Advancements in Designing, Producing, and Operating Off-Earth Infrastructure
7 articles / 102 pages
Dr.-Ing. Henriette Bier, TU Delft, NL
Dr. Angelo Cervone, TU Delft, NL
Dr. Advenit Makaya, ESA
Sending humans to the Moon and Mars in the near future requires appropriate infrastructure to support and subsequently sustain human activities. This includes infrastructure to shield from environmental conditions, generate energy, and facilitate mobility and communication. Construction of such infrastructure aims to use in-situ resources and reduce the use of supplies from Earth. The establishment and maintenance of the required infrastructure, equipment, and hardware involves the development of adequate manufacturing techniques, which can enable maximal use of the local resources....
This study investigates the feasibility of in-situ manufacturing of a functionally graded metallic-regolith. To fabricate the gradient, digital light processing, an additive manufacturing technique, and spark plasma sintering were selected due to their compatibility with metallic-ceramic processing in a space environment. The chosen methods were first assessed for their ability to effectively consolidate regolith alone, before progressing regolith directly onto metallic substrates. Optimized processing conditions based on the sintering temperature, initial powder particle size, and...
In order for off-Earth top surface structures built from regolith to protect astronauts from radiation, they need to be several meters thick. Technical University Delft (TUD) proposes to excavate into the ground to create subsurface habitats. By excavating, not only can natural protection from radiation be achieved but also thermal insulation, as the temperature is more stable underground. At the same time, valuable resources can be excavated via in-situ resource utilization (ISRU). In this process, a swarm of autonomous mobile robots excavate the ground in a downwards sloping spiral...
Off-Earth structural design has been a subject of fascination and research for decades. Given that the vision of permanent lunar and Martian human presence is materialising, it is an opportune moment to reflect on the future applicability and challenges of off-Earth design. This article investigates contemporary thinking about off-Earth structural design – specifically focused on large-scale infrastructure such as habitats – and assesses it in terms of its sustainability. We suggest that the extra-terrestrial setting, which is characterised by resource, construction, and labour...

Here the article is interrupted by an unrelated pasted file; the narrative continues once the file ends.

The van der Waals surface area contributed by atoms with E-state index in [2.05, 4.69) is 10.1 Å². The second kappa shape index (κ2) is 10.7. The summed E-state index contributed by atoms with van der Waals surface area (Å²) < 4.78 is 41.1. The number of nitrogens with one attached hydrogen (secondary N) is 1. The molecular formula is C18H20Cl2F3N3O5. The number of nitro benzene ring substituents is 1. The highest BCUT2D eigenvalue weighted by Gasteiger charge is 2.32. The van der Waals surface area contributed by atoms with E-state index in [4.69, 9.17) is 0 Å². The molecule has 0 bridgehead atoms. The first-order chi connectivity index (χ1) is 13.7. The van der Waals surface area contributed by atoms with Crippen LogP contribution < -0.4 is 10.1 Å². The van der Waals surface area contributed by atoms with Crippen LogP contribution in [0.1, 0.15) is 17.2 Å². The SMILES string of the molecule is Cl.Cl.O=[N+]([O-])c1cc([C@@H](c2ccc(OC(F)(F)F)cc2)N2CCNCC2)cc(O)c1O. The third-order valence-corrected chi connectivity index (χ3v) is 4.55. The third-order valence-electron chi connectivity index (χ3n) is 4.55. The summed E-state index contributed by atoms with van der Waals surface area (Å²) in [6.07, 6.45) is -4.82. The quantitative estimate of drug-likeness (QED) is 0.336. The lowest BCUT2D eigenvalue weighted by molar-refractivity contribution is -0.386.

This work explores the use of a lunar regolith simulant as feedstock for the direct ink writing additive manufacturing process as an option to enable future lunar in-situ resource utilisation. The feasibility of this approach is demonstrated in a laboratory setting by manufacturing objects with different geometries, using methyl cellulose or sodium alginate as binding agents, water and lunar regolith simulant to create a viscous, printable ‘ink’. A custom three-axis gantry system is used to produce green bodies for subsequent sintering. The sintered objects are characterised using...
Generating renewable energy on Mars is technologically challenging. Firstly, because, compared to Earth, key energy resources such as solar and wind are weak as a result of very low atmospheric pressure and low solar irradiation. Secondly, because of the harsh environmental conditions, the required high degree of automation, and the exceptional effort and cost involved in transporting material to the planet. Like on Earth, it is crucial to combine complementary resources for an effective renewable energy solution. In this work, we present the results of a design synthesis exercise, a 10...
Extra-terrestrial living and working environments are characterized by significant challenges in logistics, environmental demands, engineering, social and psychological issues, to name a few. Everything is limited: physical volume, air, water, power, and medicine … everything, even people, and therefore all is treated as valuable resource. This situation is complicated by the end product being the result of balancing many competing interests. The relationship between humans, space, and technology is forced, as well as a dynamic process. Although mathematical models for complex systems...
Dialogues on Architecture is a series of dialogues between researchers and practitioners, who are embracing the intellectual model of high technology and are involved in its advancement and application in architecture. Dialogue #4 focuses on the technology transfer between on- and off-Earth research and its impact on society, and in particular on industry and education. The dialogue takes place between Henriette Bier (HB), Paul Chan (PC), Advenit Makaya (AM), and Angelo Cervone (AC).